The three-dimensional, prism-like structure has been hiding in plain sight in all living creatures, including humans. While not visible to the naked eye, scutoids, the shape skin cells take as they bend, twist, or turn, are everywhere – in your armpits, elbows, organs, and even all over your face.
A team of scientists stumbled upon the scutoid while investigating the cells which line the outer surface of our skin and inner surfaces of most internal organs. They were trying to determine how the tissues remain so tightly packed despite being subjected to twists and turns.
Researchers found the cells take on a complex form – one they could not classify, so they asked mathematicians what the shape was called, but were told there was no name for that shape, so the researchers had to come up with one.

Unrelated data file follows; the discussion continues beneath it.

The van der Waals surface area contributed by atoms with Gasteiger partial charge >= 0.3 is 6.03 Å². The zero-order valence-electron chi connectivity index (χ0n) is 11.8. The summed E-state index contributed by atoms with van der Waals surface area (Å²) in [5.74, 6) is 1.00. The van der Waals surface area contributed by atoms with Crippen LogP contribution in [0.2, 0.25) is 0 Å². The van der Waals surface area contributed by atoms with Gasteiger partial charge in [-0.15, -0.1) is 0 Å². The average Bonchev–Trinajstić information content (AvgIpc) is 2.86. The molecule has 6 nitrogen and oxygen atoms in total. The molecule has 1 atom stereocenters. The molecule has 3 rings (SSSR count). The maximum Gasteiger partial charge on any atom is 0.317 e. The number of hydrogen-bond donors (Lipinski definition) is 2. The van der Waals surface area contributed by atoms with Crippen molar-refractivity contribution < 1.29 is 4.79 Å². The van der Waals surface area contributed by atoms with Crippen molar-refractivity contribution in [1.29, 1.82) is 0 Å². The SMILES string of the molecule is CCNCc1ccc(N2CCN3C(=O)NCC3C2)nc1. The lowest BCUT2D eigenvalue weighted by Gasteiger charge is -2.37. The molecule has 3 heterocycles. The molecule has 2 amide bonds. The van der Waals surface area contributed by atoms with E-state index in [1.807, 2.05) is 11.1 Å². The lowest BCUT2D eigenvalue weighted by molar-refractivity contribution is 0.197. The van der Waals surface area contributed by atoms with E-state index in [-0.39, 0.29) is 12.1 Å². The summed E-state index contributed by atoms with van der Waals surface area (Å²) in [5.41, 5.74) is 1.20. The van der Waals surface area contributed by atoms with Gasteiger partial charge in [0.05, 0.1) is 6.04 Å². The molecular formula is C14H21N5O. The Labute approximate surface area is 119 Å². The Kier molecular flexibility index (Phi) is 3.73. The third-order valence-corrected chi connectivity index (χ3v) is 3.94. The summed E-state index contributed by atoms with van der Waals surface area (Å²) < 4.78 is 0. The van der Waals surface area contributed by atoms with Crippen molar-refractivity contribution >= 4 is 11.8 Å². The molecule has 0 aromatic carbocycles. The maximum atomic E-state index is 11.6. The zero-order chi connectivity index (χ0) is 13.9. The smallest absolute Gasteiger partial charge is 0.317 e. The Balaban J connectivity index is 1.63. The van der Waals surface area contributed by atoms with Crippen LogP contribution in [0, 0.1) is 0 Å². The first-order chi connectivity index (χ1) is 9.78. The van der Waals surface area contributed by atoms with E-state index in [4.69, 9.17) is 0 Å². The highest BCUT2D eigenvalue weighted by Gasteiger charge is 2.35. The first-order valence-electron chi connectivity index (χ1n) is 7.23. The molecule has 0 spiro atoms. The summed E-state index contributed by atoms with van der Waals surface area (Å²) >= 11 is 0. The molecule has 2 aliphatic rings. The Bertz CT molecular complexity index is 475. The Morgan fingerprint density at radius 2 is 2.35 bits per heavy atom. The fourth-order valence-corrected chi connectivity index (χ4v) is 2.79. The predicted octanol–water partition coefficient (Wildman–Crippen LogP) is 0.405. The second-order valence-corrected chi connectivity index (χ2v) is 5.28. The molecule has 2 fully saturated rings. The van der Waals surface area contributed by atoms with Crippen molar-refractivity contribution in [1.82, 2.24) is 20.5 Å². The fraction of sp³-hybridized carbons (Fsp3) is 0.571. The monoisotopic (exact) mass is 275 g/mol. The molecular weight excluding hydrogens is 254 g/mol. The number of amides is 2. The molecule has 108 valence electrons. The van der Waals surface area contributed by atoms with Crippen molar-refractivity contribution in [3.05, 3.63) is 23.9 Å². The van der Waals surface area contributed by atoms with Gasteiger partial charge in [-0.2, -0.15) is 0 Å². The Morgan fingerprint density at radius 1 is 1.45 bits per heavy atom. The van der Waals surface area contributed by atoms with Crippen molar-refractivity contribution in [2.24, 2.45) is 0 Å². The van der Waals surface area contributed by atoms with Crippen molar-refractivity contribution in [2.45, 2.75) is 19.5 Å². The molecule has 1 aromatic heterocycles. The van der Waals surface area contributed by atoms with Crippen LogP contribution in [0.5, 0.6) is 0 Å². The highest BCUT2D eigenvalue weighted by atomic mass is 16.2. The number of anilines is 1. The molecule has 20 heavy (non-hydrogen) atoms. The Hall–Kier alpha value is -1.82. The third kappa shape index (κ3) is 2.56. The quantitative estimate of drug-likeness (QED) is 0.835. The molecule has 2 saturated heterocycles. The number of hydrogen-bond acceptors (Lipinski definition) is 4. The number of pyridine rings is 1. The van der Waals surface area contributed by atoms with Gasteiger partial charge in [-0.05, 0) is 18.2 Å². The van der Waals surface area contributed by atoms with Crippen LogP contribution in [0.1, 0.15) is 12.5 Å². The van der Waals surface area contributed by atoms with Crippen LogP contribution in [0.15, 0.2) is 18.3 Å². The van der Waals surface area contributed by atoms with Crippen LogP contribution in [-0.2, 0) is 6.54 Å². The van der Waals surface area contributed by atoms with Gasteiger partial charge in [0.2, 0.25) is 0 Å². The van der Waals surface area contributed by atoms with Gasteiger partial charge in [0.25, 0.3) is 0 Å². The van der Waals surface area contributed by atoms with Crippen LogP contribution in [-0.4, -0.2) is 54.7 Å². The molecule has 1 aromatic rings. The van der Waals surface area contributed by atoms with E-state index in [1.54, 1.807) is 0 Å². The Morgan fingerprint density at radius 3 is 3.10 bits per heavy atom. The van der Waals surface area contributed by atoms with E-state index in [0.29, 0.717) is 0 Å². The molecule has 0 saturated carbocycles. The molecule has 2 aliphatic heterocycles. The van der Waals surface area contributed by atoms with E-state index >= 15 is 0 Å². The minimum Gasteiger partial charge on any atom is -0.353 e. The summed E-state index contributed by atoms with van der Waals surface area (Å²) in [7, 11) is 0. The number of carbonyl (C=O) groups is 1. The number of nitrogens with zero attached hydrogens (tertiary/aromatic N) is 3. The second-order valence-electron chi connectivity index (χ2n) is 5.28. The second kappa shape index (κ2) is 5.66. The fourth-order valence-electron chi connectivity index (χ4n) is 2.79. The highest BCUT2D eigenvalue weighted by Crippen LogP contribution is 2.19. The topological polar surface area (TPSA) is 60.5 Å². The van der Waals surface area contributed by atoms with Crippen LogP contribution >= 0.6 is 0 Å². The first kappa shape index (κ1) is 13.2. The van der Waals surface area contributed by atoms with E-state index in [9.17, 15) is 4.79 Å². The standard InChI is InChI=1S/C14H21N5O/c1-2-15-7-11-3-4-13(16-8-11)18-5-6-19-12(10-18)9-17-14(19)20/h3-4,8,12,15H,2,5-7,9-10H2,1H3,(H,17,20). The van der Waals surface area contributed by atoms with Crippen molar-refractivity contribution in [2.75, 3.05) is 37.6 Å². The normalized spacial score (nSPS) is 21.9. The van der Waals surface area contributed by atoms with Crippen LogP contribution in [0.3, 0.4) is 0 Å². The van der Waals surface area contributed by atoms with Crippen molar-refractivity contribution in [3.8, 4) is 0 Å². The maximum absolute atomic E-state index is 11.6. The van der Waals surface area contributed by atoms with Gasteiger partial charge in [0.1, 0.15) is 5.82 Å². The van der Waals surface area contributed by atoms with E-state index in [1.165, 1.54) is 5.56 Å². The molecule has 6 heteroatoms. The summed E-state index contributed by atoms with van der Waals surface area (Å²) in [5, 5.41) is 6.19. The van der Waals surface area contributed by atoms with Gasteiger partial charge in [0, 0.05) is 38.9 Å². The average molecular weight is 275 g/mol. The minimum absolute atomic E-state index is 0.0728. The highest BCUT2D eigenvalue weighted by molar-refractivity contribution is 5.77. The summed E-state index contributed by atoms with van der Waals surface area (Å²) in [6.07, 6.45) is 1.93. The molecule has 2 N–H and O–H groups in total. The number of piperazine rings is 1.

Scientists call it scutoid because it resembles a part found in an insects throat called the scuttelum.
So what exactly is a scutoid? It is described as a shape that has two ends, with six sides on one end, five on the other, and a triangular face on one of the long edges. There is, however, already a similar shape called a prismatoid, that has five sides on one end and six on the other, but the triangle that makes that possible is longer than the new scutoid.